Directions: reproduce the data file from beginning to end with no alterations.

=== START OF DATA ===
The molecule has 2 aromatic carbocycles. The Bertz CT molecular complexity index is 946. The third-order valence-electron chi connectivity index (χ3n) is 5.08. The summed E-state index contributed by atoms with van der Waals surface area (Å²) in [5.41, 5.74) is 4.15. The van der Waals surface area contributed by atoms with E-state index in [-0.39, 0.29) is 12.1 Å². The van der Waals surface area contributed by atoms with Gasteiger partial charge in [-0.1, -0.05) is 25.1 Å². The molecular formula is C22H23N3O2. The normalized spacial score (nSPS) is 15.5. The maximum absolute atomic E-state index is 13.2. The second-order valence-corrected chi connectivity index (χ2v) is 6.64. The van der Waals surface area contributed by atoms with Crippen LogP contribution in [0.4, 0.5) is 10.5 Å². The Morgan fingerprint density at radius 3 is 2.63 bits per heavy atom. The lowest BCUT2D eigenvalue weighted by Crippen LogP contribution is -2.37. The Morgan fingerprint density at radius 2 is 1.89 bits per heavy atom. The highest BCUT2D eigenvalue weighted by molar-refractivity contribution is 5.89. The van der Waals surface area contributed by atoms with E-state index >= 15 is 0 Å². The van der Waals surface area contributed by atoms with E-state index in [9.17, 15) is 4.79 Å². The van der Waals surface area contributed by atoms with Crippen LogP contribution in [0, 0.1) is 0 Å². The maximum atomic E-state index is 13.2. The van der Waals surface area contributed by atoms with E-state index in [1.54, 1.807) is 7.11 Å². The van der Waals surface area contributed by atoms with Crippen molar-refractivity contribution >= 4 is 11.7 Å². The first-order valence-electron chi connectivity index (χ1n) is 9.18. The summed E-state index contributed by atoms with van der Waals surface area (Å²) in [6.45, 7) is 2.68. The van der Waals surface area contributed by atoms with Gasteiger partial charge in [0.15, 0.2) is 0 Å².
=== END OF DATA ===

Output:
The molecule has 2 aromatic carbocycles. The Bertz CT molecular complexity index is 946. The third-order valence-electron chi connectivity index (χ3n) is 5.08. The summed E-state index contributed by atoms with van der Waals surface area (Å²) in [5.41, 5.74) is 4.15. The van der Waals surface area contributed by atoms with E-state index in [-0.39, 0.29) is 12.1 Å². The van der Waals surface area contributed by atoms with Gasteiger partial charge in [-0.1, -0.05) is 25.1 Å². The molecular formula is C22H23N3O2. The normalized spacial score (nSPS) is 15.5. The maximum absolute atomic E-state index is 13.2. The second-order valence-corrected chi connectivity index (χ2v) is 6.64. The van der Waals surface area contributed by atoms with Crippen LogP contribution in [0.4, 0.5) is 10.5 Å². The Morgan fingerprint density at radius 3 is 2.63 bits per heavy atom. The lowest BCUT2D eigenvalue weighted by Crippen LogP contribution is -2.37. The Morgan fingerprint density at radius 2 is 1.89 bits per heavy atom. The highest BCUT2D eigenvalue weighted by molar-refractivity contribution is 5.89. The van der Waals surface area contributed by atoms with E-state index >= 15 is 0 Å². The van der Waals surface area contributed by atoms with E-state index in [9.17, 15) is 4.79 Å². The van der Waals surface area contributed by atoms with Crippen LogP contribution in [0, 0.1) is 0 Å². The maximum atomic E-state index is 13.2. The van der Waals surface area contributed by atoms with E-state index in [1.54, 1.807) is 7.11 Å². The van der Waals surface area contributed by atoms with Crippen molar-refractivity contribution >= 4 is 11.7 Å². The first-order valence-electron chi connectivity index (χ1n) is 9.18. The summed E-state index contributed by atoms with van der Waals surface area (Å²) in [6.45, 7) is 2.68. The van der Waals surface area contributed by atoms with Gasteiger partial charge in [0.15, 0.2) is 0 Å².